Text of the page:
Jeffrey Peterson: Bringing Laughs to Burning Man

Q. What is Burning Man?
A. Burning Man is an annual experiment in temporary community dedicated to radical self-expression and radical self-reliance.

-from The Burning Man Website

: Burning Man seems an interesting idea. An entire city built in the Nevada desert, only to be burned down a week later. It must be quite an experience with its own rules and community. What was it like? You say you feel a changed person. What happened?

Jeff Peterson: The Burning Man is so much more than a party to me. It's a life changing event that puts us in direct contact with the kindred spirits that we seek instinctively in the modern world. For seven years I have made the spiritual journey to an enchanted city that exists for 7 days each year but has a lasting impression that extends a lifetime. The art is amazing, the visuals are astounding, the celebration is overwhelming but it's the people of Black Rock City that makes this an oasis.

People from all walks of life gather together in this temporary community to free themselves from the trappings of the "real" world. In Black Rock City you can reinvent yourself or in my case, rediscover the true self that has been chiseled down by the cycle of life. Getting in tune with what really matters is at the heart of the Burning Man and the hugs are healing to a soul in need of understanding and compassion. The barriers break down and we let down our guard for this brief window of opportunity.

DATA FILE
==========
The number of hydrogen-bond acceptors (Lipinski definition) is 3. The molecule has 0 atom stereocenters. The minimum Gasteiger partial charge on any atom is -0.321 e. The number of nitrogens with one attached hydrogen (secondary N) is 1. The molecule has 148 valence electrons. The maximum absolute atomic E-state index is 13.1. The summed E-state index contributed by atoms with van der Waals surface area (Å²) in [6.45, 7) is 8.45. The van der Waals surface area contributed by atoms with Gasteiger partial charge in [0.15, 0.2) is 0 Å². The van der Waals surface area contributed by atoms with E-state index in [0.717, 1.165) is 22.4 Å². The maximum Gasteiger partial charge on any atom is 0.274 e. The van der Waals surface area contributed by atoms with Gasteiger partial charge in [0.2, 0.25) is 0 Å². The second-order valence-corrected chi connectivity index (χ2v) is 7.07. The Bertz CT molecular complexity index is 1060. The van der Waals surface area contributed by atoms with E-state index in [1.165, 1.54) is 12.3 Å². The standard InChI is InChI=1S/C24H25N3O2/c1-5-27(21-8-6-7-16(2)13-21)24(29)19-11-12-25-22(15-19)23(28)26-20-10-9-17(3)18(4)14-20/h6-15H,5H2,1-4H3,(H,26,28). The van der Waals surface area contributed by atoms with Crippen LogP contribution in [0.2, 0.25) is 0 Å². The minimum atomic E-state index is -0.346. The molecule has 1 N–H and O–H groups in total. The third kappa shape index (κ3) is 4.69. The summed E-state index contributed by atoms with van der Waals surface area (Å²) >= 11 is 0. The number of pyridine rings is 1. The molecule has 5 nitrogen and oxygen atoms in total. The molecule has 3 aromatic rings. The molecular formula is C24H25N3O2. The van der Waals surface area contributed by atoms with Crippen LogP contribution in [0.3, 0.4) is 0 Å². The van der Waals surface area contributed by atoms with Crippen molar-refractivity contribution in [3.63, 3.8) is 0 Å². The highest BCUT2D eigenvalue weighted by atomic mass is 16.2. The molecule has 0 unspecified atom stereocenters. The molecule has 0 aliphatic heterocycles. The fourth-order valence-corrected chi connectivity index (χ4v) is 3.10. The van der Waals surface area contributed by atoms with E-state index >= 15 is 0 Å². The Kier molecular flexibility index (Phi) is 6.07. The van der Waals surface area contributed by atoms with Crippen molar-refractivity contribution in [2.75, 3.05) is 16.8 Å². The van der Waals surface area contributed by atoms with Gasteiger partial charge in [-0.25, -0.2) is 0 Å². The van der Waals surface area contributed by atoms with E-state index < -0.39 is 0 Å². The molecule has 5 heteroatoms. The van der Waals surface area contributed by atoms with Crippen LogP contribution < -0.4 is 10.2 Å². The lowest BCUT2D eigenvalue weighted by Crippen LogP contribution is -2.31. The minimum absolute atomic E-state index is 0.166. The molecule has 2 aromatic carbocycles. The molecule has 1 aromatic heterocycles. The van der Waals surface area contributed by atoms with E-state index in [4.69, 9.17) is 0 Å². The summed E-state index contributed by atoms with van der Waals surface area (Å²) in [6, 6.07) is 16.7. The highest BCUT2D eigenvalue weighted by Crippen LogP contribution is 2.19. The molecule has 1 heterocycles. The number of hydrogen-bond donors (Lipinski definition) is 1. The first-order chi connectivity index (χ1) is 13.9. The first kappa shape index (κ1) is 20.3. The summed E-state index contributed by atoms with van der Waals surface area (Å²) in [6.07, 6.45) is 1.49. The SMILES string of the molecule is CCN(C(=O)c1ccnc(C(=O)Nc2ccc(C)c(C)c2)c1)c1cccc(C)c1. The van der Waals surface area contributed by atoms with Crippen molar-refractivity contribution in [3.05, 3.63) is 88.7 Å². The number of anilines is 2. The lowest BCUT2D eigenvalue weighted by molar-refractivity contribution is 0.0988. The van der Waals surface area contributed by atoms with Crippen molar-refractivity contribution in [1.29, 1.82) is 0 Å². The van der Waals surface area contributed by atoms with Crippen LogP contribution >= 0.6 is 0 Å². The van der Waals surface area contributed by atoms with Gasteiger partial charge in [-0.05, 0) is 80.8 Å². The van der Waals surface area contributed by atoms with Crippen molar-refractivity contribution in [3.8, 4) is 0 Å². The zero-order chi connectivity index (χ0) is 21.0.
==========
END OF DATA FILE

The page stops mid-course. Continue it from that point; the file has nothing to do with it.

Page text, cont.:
This wonderland cannot fully be explained in words, it must be experienced to grasp the love energy that exists in this limited time space. With the positive vibrations that are flowing in me at this moment, I am a far better man after my vision quest in the desert and I have a much deeper understanding of my place in the universe. Love is the recurring theme, love of expression, love of people, love of life. Come, see for yourself the undeniable power of the Burning Man.

PK: Man, that makes me want to go. I had visuals of a city burning to the ground; music like "Chariots of Fire" busting in the background. Tasty. What'd you do this year? What community were you part of?